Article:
But, for some odd reason, in the business world, behind closed doors, this is viewed to be more sophisticated than a bunch of brawling football players in the locker room.

Even though, they are very similar, if not the same.

Why? Because, the NFL is a dog-eat-dog business, a multi-trillion dollar corporation, which tolerates no forms of weakness from their owners, GM’s, coaches, veteran players or rookies.

Hazing as a rites of passage

hazWith that said, former NFL defensive end Marcellus Wiley weighed in on the discussion about hazing on ABC News when he said: “Times have changed and rookie have changed since (I was a rookie in ) 1997….I was a little blindsided by the rites of passages of being a rookie, which for me included getting duct taped to the goal post, getting baby powder poured on you or Gatorade, or water, or basically anything sticky that was fluid, something to totally embarrass you…..You know, clothes being torn, being taped to a goal post, in the nude. But I did it all with a smile. I never thought I was a victim or being bullied.”

While Wiley gave some personal insight on hazing from a defensive player’s standpoint, many sports fans probably felt that an offensive player’s opinion about the ritual of rookie hazing would be totally different, especially when it came from a Quarterback.

However, many might have been shocked by former NFL quarterback Vinny Testaverde’s testimony, who told the New York Post: “When you go along with it as a rookie, the older guys, the veteran guys, they know you’re a good sport, a good team mate, when it comes time to get into battle, they know they have their back and you can go forward…I know when people say the word ‘hazing’-they think the worst. Its practical jokes, maybe that’s the definition of hazing. It’s almost like, ‘welcome to our team. We’re glad you’re here, but it’s a part of your apprenticeship, so to speak. We all went through it, now we get a chance to pull a couple of practical jokes on you young guys. Its does create bonding-and camaraderie.

Sports talk radio a form of bullying

Despite all of this, to be truthful, the same reporters, who are attempting to investigate this “alleged” bullying in the Incognito and Martin mystery, have become more bullish than Incognito in many ways.

Seriously, have you heard some of the venom spit for at least three hours a day to millions of loyal listeners on these sports talk shows and radio shows?

For instance, former NBA basketball Jalen Rose got in a heated-debate last year with ESPN’s 1st Take’s hosts Stephen A. Smith and Skip Bayless, who are notorious for calling players out of their names and being harshly critical of their performance on the court, which could be considered a form of verbal abuse in today’s politically correct society.jal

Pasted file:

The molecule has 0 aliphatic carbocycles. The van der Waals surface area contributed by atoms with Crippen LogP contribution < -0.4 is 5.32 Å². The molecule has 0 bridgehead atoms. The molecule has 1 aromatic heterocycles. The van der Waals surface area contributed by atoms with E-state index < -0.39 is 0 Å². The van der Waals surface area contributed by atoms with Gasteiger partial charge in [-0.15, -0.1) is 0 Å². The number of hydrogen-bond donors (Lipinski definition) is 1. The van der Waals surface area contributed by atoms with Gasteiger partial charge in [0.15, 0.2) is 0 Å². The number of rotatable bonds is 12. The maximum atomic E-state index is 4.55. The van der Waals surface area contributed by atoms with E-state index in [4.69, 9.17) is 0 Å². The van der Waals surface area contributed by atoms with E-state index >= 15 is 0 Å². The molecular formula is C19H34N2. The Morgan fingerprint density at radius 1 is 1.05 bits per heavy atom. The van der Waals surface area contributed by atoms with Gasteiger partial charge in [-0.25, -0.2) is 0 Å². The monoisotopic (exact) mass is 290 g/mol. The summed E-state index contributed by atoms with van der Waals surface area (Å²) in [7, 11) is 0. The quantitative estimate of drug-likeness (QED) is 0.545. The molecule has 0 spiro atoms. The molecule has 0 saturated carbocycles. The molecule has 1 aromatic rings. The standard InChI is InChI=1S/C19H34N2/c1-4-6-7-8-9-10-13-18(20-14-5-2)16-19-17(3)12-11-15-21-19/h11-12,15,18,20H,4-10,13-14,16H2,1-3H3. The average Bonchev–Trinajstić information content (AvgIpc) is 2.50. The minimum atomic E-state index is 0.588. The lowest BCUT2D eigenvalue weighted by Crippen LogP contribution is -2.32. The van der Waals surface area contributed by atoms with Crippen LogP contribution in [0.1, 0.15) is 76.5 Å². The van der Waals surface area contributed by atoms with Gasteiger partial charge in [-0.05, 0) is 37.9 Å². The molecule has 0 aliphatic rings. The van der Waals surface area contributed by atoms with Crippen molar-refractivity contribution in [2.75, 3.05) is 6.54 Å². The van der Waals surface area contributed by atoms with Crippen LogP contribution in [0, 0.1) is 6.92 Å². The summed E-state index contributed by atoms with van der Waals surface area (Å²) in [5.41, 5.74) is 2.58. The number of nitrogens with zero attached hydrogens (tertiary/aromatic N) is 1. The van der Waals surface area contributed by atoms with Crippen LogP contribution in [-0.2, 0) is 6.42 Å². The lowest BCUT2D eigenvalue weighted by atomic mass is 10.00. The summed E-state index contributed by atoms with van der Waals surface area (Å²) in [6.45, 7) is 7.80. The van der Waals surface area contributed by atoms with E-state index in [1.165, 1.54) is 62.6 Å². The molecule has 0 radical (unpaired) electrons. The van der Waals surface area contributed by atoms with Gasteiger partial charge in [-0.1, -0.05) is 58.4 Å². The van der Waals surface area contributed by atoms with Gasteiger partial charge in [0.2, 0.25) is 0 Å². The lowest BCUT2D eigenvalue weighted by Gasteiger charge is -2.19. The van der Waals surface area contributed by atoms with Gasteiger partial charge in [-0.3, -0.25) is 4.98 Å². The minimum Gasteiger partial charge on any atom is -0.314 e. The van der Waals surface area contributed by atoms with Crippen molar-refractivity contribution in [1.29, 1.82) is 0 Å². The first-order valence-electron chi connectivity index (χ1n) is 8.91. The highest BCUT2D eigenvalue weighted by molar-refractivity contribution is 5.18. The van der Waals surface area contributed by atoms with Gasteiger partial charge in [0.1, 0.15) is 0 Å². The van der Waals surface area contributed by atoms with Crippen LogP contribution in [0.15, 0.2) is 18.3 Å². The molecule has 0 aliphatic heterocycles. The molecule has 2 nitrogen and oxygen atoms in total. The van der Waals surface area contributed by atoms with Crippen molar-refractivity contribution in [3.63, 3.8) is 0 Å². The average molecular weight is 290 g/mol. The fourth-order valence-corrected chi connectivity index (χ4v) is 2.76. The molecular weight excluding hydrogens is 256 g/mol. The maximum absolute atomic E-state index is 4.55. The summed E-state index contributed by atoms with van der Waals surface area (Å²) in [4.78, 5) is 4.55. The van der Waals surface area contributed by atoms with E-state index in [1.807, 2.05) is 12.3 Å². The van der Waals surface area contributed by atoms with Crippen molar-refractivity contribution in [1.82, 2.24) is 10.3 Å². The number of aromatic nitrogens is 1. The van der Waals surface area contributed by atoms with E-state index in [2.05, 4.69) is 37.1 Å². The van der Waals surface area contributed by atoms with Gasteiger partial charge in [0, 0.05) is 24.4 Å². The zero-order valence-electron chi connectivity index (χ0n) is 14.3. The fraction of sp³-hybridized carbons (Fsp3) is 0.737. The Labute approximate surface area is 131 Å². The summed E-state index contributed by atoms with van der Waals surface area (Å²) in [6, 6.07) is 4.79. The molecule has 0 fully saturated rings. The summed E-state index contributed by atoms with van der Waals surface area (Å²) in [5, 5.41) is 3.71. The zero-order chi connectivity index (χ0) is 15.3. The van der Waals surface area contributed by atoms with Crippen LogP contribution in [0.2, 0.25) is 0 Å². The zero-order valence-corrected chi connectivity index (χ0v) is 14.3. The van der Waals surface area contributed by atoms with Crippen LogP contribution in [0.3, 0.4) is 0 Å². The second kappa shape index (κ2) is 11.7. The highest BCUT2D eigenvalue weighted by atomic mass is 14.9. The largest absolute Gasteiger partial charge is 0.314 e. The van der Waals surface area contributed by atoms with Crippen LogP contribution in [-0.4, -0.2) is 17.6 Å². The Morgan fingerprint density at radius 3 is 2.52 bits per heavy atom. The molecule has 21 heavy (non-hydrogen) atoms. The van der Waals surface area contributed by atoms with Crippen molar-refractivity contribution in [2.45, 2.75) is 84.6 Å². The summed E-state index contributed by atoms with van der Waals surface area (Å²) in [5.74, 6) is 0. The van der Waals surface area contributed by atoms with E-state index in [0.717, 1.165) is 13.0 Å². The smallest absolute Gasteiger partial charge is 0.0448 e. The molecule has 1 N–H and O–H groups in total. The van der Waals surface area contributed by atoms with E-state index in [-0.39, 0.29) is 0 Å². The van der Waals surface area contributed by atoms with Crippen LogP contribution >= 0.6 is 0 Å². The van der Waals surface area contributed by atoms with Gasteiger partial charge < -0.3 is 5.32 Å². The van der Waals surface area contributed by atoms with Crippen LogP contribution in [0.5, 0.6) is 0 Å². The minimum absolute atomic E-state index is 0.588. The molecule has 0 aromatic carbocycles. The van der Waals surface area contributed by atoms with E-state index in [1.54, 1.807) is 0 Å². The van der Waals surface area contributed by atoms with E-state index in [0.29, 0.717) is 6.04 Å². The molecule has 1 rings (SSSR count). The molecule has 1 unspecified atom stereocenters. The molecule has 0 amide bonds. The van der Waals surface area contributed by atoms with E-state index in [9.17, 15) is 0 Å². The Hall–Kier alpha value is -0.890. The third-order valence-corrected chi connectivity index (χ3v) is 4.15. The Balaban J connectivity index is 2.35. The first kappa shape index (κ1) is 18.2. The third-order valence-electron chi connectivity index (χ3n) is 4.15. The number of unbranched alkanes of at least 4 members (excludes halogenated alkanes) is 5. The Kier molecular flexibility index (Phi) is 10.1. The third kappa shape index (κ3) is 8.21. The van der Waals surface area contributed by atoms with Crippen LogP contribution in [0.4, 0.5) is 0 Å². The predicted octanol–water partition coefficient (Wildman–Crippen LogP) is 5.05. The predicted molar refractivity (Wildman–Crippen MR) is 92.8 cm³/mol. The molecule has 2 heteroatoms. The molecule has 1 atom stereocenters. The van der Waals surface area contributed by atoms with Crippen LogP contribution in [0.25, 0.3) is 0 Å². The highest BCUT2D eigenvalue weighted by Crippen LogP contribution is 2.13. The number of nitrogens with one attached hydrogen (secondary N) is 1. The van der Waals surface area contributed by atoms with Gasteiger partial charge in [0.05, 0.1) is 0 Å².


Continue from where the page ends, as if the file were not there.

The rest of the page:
Bullying, or what they label as bullying, however, seems to be a part of the new culture of criticism or hating due to the advancement of the Internet, which allows anyone with a keypad to emotionally lash out against their favorite athletes and entertainers.

Hopefully, those who are a part of this journalistic click aren’t guilty of this.

But, if they, (myself included) are totally honest with themselves, they must admit that they also engage in a form of pulpit bullying themselves.

ignxFor those who feel I am defending Incognito, I am not.

But, I, however, do feel he is getting a bad rap, because he is not the sole problem in a league full of knuckle heads, as Micheal Wilburn would say.

Plus, without knowing him, I can promise you, there have been worst cases of locker room bullying throughout the years of the NFL.

Let’s not forget the New York Giants locker room brouhaha involving New York Giants defensive back Prince Amukamara and teammate Jason Pierre-Paul.

Battered brain

riaUnfortunately for Richie Incognito, however, he has become a political “football” for the world to kick around as race and sports collide once again.

Now, everyone is trying to pick this dudes battered brain. As a result, he has landed on Fox Sports in a one-on-one interview with Jay Glazer, where he pled his case and denied being a racist.

And with this story still not fully over, I’m pretty sure he’ll end up on Dr.Phil’s couch, Oprah’s television show and cross the table from Brian Gumbel on Real Sports getting hazed in the process.

Eric D.Graham, a graduate of Winston-Salem State University, where he received a B.A. in Mass Communication with a concentration in Radio and Television, with a minor in History, with an emphasis in African-American Studies, is currently the Editor and Chief of Black Athlete Sports Network, where his articles appear daily along with his controversial cartoon character Bobbee Bee “The Hater.” Graham can be reached at